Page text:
‘Civil rights action’ could stop Good Sam closing, governor candidate says

Democratic governor candidate Dennis Kucinich suggested Monday legal action could be taken to stop the closing of Good Samaritan Hospital.

Premier Health, a Dayton-based health network, announced in January the hospital in northwest Dayton would be closing down by the end of the year and 1,600 employees at the main campus will be offered positions at other locations within the network.

RELATED: Community leaders ‘shocked’ over hospital closure

The decision has not been without controversy and follows years of economic setbacks in north and west Dayton, from grocery stores leaving to lost property values. Attendees at an NAACP forum on Sunday criticized the decision, voicing concern over whether the closure will disproportionately affect the health and economy of black residents in the Dayton area.

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Premier Health officials have said the network can’t justify operating two hospitals five miles apart in a city with a declining population and almost twice as many hospital beds as it needs. Premier also has pointed out that Miami Valley Hospital, also in the city of Dayton, already serves patients and hires residents from the neighborhoods surrounding Good Sam.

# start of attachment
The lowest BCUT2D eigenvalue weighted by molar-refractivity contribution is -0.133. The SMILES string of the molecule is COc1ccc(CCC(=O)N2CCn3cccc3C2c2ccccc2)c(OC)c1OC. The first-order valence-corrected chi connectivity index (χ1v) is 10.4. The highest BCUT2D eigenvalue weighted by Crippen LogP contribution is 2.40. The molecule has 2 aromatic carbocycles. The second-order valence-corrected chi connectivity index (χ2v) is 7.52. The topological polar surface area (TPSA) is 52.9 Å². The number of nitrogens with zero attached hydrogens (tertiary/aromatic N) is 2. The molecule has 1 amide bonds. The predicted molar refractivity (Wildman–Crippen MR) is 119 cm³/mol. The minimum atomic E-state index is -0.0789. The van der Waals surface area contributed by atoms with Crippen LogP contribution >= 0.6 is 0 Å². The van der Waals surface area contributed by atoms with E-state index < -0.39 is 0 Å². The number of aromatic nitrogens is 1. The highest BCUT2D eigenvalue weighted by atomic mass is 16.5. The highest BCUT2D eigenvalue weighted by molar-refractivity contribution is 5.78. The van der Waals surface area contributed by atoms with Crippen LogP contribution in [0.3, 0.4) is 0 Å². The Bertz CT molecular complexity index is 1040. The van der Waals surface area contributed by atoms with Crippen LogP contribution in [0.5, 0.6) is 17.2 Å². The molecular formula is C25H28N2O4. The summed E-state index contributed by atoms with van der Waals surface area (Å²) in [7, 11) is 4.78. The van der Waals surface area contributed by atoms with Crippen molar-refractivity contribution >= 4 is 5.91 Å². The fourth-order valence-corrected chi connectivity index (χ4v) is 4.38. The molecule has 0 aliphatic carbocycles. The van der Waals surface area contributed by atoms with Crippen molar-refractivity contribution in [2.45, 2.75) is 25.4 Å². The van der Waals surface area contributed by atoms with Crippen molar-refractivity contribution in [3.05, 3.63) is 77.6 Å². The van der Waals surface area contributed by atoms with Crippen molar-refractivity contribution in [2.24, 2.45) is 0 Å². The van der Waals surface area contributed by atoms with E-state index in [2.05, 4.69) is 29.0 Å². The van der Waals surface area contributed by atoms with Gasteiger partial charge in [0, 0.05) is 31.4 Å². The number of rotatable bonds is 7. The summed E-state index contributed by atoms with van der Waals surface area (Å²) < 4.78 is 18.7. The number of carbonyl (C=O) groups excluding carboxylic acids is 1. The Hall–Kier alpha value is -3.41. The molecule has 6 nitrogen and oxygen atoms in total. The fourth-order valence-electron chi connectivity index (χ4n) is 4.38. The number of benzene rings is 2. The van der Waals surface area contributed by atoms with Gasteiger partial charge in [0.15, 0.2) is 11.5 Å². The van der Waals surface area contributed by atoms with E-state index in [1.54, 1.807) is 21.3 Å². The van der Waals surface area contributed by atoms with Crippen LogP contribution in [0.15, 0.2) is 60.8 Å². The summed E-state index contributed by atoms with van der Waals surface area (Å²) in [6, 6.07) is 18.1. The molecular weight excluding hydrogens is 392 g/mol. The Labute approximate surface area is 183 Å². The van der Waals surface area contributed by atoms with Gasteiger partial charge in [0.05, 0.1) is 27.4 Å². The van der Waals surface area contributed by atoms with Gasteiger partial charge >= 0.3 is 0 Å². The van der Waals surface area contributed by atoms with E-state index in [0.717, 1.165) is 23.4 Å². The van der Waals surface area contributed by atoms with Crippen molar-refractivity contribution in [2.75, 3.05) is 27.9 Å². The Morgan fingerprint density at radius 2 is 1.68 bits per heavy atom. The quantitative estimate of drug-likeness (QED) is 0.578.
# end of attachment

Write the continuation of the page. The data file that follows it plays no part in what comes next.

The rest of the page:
Kucinich has jumped into the issue, attending several rallies protesting the closure and on Sunday said in a statement that he told residents gathered at St. Luke’s Missionary Baptist Church that a federal civil rights action is being considered by attorneys reviewing the case.

This news outlet reached out to Premier Health for comment.

RELATED: Empty beds, high costs led to Good Sam closing

Kucinich stated he has been consulting with a “major” law firm in Washington, D.C., and the preliminary review suggests the possibility of “a federal civil rights action.”

He stated access to health care “is a right. People have a right to community hospitals that they can call their own.”

Kucinich said previously that lawsuits could be filed in local and federal court arguing Premier is violating the civil rights of the community by closing a hospital that is relied on by a lower-income, largely minority area.

LOCAL: Good Sam closing was not ‘slam dunk:’ 3 things to know about public forum

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